The athletic scholarship endowment at UBC Okanagan reached an important milestone on Friday, as the Valley First UBC Okanagan Athletic Scholarship Breakfast fundraiser pushed the endowment's total above $250,000.
"We sold every single ticket for the fourth consecutive year and every dollar raised at this event is used to provide financial assistance to our student athletes, helping them to reach their goals," said Rob Johnson, Director of Athletics and Recreation. "With UBC Okanagan matching funds, this morning’s event pushes our four-year total over the quarter-million dollar mark."
UBC Okanagan Heat teams had a banner year, Johnson told more than 350 people assembled for breakfast at the Coast Capri Hotel.
"With 10 provincial all-stars, 13 national scholar athletes, four Academic All-Canadians, three provincial Rookies of the Year, eight championship tournament all-stars, three championship MVPs, and an All-Canadian, our student athletes and coaches are clearly clicking," he said.
Members of the UBC Okanagan Heat coaching staff were also recognized provincially and nationally, with women’s volleyball head coach Steve Manuel winning the B.C. Coach of the Year award and the prestigious award as National Coach of the Year Across All Sports.
"These achievements are a testament that we are on the right path," said Johnson. "And we’ll continue to provide more athletics opportunities for our student athletes and also provide more entertaining athletics events for the university and the community as we grow."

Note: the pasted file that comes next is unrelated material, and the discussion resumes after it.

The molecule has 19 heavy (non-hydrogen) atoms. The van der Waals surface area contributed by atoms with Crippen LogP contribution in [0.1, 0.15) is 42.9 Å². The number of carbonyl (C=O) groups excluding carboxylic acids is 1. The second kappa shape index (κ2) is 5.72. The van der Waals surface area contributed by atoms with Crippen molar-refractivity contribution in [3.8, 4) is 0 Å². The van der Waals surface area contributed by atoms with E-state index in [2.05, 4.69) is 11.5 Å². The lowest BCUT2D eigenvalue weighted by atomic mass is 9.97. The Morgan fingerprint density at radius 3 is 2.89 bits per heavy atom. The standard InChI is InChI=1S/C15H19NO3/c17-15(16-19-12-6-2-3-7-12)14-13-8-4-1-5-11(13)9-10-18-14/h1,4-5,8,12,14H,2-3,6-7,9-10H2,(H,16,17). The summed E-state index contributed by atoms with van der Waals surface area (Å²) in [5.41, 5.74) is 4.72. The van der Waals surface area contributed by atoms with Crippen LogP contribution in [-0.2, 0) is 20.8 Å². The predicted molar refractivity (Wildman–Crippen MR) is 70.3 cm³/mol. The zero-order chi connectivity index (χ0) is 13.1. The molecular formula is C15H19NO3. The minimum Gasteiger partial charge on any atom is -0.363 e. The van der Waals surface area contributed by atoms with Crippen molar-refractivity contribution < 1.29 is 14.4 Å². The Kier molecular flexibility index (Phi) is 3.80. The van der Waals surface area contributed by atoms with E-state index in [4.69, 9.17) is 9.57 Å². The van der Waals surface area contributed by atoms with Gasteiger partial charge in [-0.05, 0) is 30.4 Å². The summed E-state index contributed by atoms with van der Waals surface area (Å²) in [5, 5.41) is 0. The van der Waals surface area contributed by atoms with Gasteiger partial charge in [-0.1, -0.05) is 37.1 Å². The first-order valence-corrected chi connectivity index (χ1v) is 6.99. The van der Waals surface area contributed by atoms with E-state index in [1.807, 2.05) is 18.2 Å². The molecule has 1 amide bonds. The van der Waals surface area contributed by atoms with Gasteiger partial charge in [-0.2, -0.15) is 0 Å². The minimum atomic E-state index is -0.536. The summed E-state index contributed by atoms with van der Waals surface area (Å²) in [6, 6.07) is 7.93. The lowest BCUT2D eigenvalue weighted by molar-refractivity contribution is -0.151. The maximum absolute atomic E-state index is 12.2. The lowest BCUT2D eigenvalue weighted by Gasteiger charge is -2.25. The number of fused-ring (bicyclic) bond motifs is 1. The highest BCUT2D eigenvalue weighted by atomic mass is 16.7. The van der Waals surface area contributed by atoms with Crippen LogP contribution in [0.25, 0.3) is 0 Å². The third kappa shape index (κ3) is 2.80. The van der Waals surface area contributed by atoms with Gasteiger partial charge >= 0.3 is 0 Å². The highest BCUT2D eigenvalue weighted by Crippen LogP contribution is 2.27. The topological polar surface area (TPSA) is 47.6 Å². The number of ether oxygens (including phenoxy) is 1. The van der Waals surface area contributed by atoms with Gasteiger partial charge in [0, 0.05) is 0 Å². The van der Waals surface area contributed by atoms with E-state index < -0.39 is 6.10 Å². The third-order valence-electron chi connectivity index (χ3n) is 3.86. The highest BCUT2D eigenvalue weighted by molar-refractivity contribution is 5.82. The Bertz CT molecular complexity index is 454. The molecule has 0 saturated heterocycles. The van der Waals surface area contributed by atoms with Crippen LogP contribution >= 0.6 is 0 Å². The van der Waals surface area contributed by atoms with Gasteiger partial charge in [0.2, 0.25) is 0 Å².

The Scholarship Breakfast Endowment, along with other sources of student athlete financial assistance, helps student-athletes maintain the delicate balance required to achieve both academic and athletic success.
"The scholarship fund and past sponsor support has given me and other student athletes the chance to reach our potential," said student Ashley Pereira, a member of the UBC Okanagan Heat women's soccer team and recipient of a Canadian Colleges Athletic Association National Scholar-Athlete award this year.
Being a competitive soccer player, holding a part-time job and attending to her academic studies would have been very difficult without some scholarship assistance, said Pereira, noting that during her five years as a student-athlete, scholarship support has grown.
"This increase in scholarship funds allowed my stress factor to be somewhat relieved," she said. "I still worked, however, it was far less -- and I found that I was no longer worrying about buying text books. Instead that was replaced by exams and whether or not we would have to run 150s in practice."
The morning's featured event was veteran sportscaster Pat Kennedy's live interview with Canadian Olympic rowing medalists Scott Frandsen, Ben Rutledge and Jake Wetzel.
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